ASNO has a track record of making false and misleading statements. Numerous other examples could be provided in addition to those included in this paper. Since ASNO has proven itself unwilling to redress this problem, the Commonwealth government should hold ASNO to account.


Anon., November 12, 1990, “Blix Says IAEA Does Not Dispute Utility of Reactor-Grade Pu for Weapons,” Nuclear Fuel, p.8.

Blix, H., November 1, 1990, Letter to the Nuclear Control Institute, Washington DC.

Carlson, John, December 21, 1998, Evidence before Joint Committee on Treaties, <>.

Carlson, John, 2000, “Nuclear Energy and Non-proliferation – Issues and Challenges: An Australian Perspective”, Paper prepared for JAIF Symposium on Peaceful Uses of Nuclear Energy and Non-Proliferation, Tokyo, 9-10 March 2000.

Carlson, John, November 15, 2002, Australian Financial Review, Letter to the Editor. <>

Carlson, John, 2005, supplementary submission 33.1 to
House Standing Committee on Industry and Resources, Inquiry into developing Australia’s non-fossil fuel energy industry, <>
or direct download: <>.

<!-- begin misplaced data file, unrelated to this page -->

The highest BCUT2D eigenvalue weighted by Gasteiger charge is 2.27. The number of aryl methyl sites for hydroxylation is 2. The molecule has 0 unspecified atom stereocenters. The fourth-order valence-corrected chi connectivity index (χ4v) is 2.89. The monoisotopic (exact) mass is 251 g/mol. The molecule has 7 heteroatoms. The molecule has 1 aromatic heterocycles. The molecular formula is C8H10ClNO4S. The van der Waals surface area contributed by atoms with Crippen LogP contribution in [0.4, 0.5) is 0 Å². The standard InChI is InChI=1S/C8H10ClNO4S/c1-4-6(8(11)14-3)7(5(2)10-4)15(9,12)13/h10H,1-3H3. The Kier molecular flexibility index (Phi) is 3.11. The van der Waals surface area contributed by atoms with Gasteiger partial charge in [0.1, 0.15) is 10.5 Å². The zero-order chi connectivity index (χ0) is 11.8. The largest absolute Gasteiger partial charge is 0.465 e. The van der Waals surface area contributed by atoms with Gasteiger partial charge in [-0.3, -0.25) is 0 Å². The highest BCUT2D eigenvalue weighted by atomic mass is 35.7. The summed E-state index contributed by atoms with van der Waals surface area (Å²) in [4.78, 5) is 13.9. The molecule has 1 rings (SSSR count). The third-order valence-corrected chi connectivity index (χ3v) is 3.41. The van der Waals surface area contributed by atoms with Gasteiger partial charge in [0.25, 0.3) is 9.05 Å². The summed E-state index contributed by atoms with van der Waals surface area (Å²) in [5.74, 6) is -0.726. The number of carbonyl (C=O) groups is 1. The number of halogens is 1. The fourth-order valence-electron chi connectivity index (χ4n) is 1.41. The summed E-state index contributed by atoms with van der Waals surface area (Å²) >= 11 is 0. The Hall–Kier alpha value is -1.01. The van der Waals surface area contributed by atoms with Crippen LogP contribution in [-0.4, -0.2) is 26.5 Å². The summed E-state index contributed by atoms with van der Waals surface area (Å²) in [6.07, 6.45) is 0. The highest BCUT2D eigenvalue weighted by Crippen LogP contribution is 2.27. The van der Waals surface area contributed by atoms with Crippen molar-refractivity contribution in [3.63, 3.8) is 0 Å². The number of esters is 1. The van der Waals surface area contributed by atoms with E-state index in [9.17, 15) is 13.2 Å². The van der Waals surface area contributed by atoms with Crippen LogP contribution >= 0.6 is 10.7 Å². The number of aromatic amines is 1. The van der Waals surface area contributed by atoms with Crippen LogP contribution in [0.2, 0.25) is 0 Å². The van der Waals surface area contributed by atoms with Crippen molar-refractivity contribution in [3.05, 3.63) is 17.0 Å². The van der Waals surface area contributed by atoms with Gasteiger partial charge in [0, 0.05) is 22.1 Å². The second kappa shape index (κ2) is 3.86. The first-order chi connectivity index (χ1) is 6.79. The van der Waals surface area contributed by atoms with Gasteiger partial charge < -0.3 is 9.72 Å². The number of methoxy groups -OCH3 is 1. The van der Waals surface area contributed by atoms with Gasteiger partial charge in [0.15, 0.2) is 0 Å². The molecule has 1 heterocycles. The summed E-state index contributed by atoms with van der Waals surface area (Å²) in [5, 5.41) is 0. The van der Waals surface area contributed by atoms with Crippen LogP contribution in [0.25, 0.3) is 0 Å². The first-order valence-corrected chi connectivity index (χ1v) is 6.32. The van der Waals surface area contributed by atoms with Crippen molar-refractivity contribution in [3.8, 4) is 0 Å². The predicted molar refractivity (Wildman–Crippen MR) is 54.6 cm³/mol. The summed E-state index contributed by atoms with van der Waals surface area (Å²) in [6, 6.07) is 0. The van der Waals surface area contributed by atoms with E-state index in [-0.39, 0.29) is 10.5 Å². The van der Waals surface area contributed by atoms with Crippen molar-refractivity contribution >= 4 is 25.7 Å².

Carlson, John, November 27, 2006, supplementary submission 30.2 to the Joint Standing Committee on Treaties, Inquiry into Uranium Sales To China, < jsct/8august2006/subs2/sub30_2.pdf>.

El Baradei, Mohamed, 2004, Quoted in James Traub, “The Netherworld of Nonproliferation”, New York Times, June 13.

El Baradei, Mohamed, 2005, <>.

Green, Jim, 2002, Myth of the Peaceful Atom: Research Reactors and Nuclear Weapons,

Greenpeace, September 1, 1999, “Confidential diplomatic documents reveal U.S. proliferation concerns over Japan’s plutonium program”, media release.

Hamza, Khidhir, 1998, “Inside Saddam’s secret nuclear program”, Bulletin of the Atomic Scientists, September/October, Vol.54, No.5.

International Atomic Energy Agency, 1997, “Fourth consolidated report of the Director General of the International Atomic Energy Agency under paragraph 16 of Security Council resolution 1051 (1996)”, IAEA Document S/1997/779, Vienna, Austria: IAEA, October, <>

Kang, Jungmin, Peter Hayes, Li Bin, Tatsujiro Suzuki and Richard Tanter, 2005, “South Korea’s nuclear surprise”, Bulletin of the Atomic Scientists, January/February, Vol.61, No.01, pp.40-49, <>.

Koutsoukis, Jason, November 9, 2002, “Has anybody seen Australia’s uranium?”, Australian Financial Review, pg. 21.

MacLachlan, Ann and Margaret Ryan, 1991, “Allied bombing of Iraqi reactors provokes no safeguards debate”, Nucleonics Week, January 31.